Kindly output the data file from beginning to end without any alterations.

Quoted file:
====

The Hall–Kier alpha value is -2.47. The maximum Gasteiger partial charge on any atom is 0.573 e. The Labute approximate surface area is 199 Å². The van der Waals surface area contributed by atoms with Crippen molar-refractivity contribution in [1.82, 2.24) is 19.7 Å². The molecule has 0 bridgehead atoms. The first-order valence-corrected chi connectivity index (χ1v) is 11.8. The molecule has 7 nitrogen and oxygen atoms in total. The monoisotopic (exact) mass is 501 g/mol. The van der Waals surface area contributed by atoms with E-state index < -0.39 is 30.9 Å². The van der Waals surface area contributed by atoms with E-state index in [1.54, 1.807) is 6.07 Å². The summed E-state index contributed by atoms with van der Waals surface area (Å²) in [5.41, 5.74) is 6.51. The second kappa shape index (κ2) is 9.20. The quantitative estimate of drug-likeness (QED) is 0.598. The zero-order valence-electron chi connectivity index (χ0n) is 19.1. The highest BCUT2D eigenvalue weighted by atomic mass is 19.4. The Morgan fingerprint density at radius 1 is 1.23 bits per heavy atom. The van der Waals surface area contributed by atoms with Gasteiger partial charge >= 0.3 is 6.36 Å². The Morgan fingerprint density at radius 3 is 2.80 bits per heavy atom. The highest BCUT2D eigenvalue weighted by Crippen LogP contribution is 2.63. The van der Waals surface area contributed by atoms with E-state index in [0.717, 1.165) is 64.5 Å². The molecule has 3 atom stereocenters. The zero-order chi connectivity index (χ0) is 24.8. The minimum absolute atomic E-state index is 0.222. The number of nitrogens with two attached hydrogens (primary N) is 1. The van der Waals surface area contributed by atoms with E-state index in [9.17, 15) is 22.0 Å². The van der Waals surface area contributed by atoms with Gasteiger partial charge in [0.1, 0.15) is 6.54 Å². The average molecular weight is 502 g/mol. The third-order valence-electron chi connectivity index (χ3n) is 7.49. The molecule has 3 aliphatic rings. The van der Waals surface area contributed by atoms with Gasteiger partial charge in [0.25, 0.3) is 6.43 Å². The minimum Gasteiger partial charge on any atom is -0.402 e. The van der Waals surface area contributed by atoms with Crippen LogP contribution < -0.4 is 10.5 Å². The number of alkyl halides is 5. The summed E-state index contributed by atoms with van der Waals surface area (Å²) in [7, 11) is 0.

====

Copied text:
The Hall–Kier alpha value is -2.47. The maximum Gasteiger partial charge on any atom is 0.573 e. The Labute approximate surface area is 199 Å². The van der Waals surface area contributed by atoms with Crippen molar-refractivity contribution in [1.82, 2.24) is 19.7 Å². The molecule has 0 bridgehead atoms. The first-order valence-corrected chi connectivity index (χ1v) is 11.8. The molecule has 7 nitrogen and oxygen atoms in total. The monoisotopic (exact) mass is 501 g/mol. The van der Waals surface area contributed by atoms with E-state index < -0.39 is 30.9 Å². The van der Waals surface area contributed by atoms with E-state index in [1.54, 1.807) is 6.07 Å². The summed E-state index contributed by atoms with van der Waals surface area (Å²) in [5.41, 5.74) is 6.51. The second kappa shape index (κ2) is 9.20. The quantitative estimate of drug-likeness (QED) is 0.598. The zero-order valence-electron chi connectivity index (χ0n) is 19.1. The highest BCUT2D eigenvalue weighted by atomic mass is 19.4. The Morgan fingerprint density at radius 1 is 1.23 bits per heavy atom. The van der Waals surface area contributed by atoms with Gasteiger partial charge >= 0.3 is 6.36 Å². The Morgan fingerprint density at radius 3 is 2.80 bits per heavy atom. The highest BCUT2D eigenvalue weighted by Crippen LogP contribution is 2.63. The van der Waals surface area contributed by atoms with E-state index in [0.717, 1.165) is 64.5 Å². The molecule has 3 atom stereocenters. The zero-order chi connectivity index (χ0) is 24.8. The minimum absolute atomic E-state index is 0.222. The number of nitrogens with two attached hydrogens (primary N) is 1. The van der Waals surface area contributed by atoms with E-state index in [9.17, 15) is 22.0 Å². The van der Waals surface area contributed by atoms with Gasteiger partial charge in [0.1, 0.15) is 6.54 Å². The average molecular weight is 502 g/mol. The third-order valence-electron chi connectivity index (χ3n) is 7.49. The molecule has 3 aliphatic rings. The van der Waals surface area contributed by atoms with Gasteiger partial charge in [0.25, 0.3) is 6.43 Å². The minimum Gasteiger partial charge on any atom is -0.402 e. The van der Waals surface area contributed by atoms with Crippen LogP contribution < -0.4 is 10.5 Å². The number of alkyl halides is 5. The summed E-state index contributed by atoms with van der Waals surface area (Å²) in [7, 11) is 0.